I don’t know how I missed it, but last week, Jones Day laid off 65 IT workers.  Most of them were from my home town of Columbus, Ohio. [UPDATE: It appears the bulk of cuts were in Cleveland, not C-bus. Still Buckeyes though. 🙁 ]  As I began reading the article, my first thought was, “I told you.” But as I continued and I read the quotes from Jones Partner, Joe Sims, I started to regret the things I had written.  Had he or anyone at Jones read any of my posts?  Was I in any way influential in this decision?

Of course, that’s completely irrational and extremely arrogant. But still, the thought briefly crossed my mind. The quotes from Sims and Jones Day sound very much like things I have said and written.

“…we concluded we could do it better, faster and more effectively with a reorganized approach, and that reorganization didn’t require so many people.”  

“It’s basically a change from a local, personal touch to a remote-access basis for fixing little problems, and instead of having people literally on the ground…”  

“We have determined that a reorganized technology function will improve both the effectiveness and the cost of our services to clients.”

Shorter Jones Day: We don’t need so many expensive people to run things anymore.

Ouch.

Keep an eye on Jones to see if they quietly start picking up more IT people in the near future.  If they don’t, and they appear to be otherwise successful, then hold on tight, these cuts are coming to a firm near you soon.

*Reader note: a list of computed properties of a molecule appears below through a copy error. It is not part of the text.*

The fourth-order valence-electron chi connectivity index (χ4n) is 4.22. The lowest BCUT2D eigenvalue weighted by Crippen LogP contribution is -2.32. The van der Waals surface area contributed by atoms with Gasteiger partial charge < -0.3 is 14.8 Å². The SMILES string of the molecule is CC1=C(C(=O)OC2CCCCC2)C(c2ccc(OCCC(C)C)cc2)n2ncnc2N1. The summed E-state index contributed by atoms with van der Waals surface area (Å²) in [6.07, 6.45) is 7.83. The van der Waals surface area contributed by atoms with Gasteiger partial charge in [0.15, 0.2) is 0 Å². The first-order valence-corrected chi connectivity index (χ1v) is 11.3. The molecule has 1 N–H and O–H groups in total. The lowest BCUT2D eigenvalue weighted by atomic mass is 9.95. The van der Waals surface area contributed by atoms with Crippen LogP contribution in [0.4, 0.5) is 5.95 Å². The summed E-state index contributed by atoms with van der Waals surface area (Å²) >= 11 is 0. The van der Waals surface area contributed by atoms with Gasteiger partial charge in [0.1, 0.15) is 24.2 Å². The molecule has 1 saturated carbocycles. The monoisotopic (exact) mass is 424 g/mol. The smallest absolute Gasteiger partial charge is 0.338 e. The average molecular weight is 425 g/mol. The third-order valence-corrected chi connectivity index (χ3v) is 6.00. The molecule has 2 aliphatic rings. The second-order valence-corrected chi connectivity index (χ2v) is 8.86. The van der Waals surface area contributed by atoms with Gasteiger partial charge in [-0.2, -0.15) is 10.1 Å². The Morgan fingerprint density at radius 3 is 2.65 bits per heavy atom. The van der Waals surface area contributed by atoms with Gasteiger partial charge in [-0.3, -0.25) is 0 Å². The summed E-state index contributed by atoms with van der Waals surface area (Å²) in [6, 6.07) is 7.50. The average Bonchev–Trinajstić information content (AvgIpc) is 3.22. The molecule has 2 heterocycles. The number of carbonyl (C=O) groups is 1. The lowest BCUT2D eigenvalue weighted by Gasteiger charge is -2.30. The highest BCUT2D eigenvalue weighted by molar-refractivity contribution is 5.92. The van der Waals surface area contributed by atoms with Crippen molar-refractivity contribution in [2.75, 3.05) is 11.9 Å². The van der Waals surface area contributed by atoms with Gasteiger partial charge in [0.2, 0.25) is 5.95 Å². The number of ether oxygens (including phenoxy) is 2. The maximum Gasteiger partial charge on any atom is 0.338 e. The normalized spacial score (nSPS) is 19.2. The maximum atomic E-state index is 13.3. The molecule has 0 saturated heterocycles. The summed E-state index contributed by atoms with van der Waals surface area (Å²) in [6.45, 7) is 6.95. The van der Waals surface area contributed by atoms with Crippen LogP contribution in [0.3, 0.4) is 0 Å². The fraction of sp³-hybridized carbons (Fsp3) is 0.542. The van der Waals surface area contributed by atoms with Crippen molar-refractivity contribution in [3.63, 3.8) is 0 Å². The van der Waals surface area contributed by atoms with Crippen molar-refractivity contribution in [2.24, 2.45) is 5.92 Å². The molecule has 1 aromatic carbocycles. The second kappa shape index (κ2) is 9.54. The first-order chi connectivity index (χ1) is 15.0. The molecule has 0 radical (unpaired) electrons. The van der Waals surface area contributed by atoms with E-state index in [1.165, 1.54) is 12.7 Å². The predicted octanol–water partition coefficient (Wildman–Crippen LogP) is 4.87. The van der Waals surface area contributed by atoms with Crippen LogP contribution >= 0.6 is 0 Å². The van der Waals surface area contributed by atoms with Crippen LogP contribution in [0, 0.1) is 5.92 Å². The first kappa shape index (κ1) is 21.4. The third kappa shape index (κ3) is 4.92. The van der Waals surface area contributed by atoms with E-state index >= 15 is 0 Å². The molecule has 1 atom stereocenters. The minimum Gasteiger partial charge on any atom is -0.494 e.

But wait, it gets worse for IT people!

Edward Snowden (Hero or Traitor, love him or hate him) has not only drawn attention to nefarious government activities, he’s also drawn a lot of attention to Systems Administrators everywhere. SysAdmins rule the world. We have access to everything.  We can get into your emails, your private files, your super secret extra hidden browser history. And despite the occasional disgruntled outburst from an overworked and underpaid master of the universe, people generally trust us to keep our mouths shut and keep the company’s private information private.  Snowden ripped the poorly tied blindfold off and danced naked atop the NSA’s servers, shouting wildly about all of the confidential and private information stored there (mostly yours and mine).

In response, the New York Times ran an article in yesterday’s paper, asking the question that very few people have asked before now: “Can the I.T. staff be trusted?

Now, knowing what we all know about law firms’ aversion to risk and their lemming-like “follow the guy in front off the cliff” behavior, how do you think this is all adds up?

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Photo of Ryan McClead Ryan McClead

Ryan is an executive at a small, but well-known legal technology company. Prior to his jump to the vendor side, he served for 3 years as Legal Technology Innovation Architect at Norton Rose Fulbright, running Technology Innovation projects around the world. His sense of humor and remarkable tolerance for verbal and psychological abuse has gotten him through more than 15 years in Legal Technology. In 2015, McClead was named a FastCase 50 recipient, and in 2018, he was elected a Fellow in the College of Law Practice Management. In past lives, he was a Knowledge Manager, a Systems Analyst, an “IT Guy”, a Fashion Merchandiser and Theater Composer.

  • Based on the Jones Day article, it appears that technology (such as desktop virtualization) was the driving force for staff layoffs.

    Helpdesk support needs can be assessed based on ticket trends and user response time. The fact that they're not outsourcing the staff would ease the transition due to the existing team's knowledge of the firm's internal environment.

    In the ever-changing world of technology and cost-cuts, it's another reason why IT staff need to keep their skill sets current and diversified to maintain upward and lateral mobility.